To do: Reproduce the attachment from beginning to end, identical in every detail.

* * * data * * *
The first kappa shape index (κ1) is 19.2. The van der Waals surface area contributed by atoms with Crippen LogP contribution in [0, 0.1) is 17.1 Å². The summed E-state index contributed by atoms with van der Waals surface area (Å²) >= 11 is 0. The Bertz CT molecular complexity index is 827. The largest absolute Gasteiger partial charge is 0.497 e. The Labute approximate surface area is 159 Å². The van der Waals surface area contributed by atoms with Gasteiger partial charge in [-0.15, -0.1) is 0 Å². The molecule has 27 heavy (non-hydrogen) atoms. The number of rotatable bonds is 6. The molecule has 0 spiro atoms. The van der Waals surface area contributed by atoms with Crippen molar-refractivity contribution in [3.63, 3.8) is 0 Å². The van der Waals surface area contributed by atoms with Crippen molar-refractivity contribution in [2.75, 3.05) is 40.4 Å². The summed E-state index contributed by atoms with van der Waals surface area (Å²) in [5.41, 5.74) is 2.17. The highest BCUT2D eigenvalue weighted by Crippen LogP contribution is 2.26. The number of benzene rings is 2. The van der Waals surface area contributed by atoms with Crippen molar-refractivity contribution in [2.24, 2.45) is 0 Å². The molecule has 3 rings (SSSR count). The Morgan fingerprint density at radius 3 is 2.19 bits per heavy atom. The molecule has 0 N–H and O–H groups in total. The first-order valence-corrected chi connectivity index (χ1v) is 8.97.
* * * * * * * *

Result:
The first kappa shape index (κ1) is 19.2. The van der Waals surface area contributed by atoms with Crippen LogP contribution in [0, 0.1) is 17.1 Å². The summed E-state index contributed by atoms with van der Waals surface area (Å²) >= 11 is 0. The Bertz CT molecular complexity index is 827. The largest absolute Gasteiger partial charge is 0.497 e. The Labute approximate surface area is 159 Å². The van der Waals surface area contributed by atoms with Gasteiger partial charge in [-0.15, -0.1) is 0 Å². The molecule has 27 heavy (non-hydrogen) atoms. The number of rotatable bonds is 6. The molecule has 0 spiro atoms. The van der Waals surface area contributed by atoms with Crippen molar-refractivity contribution in [3.63, 3.8) is 0 Å². The van der Waals surface area contributed by atoms with Crippen molar-refractivity contribution in [2.75, 3.05) is 40.4 Å². The summed E-state index contributed by atoms with van der Waals surface area (Å²) in [5.41, 5.74) is 2.17. The highest BCUT2D eigenvalue weighted by Crippen LogP contribution is 2.26. The number of benzene rings is 2. The van der Waals surface area contributed by atoms with Crippen molar-refractivity contribution in [2.24, 2.45) is 0 Å². The molecule has 3 rings (SSSR count). The Morgan fingerprint density at radius 3 is 2.19 bits per heavy atom. The molecule has 0 N–H and O–H groups in total. The first-order valence-corrected chi connectivity index (χ1v) is 8.97.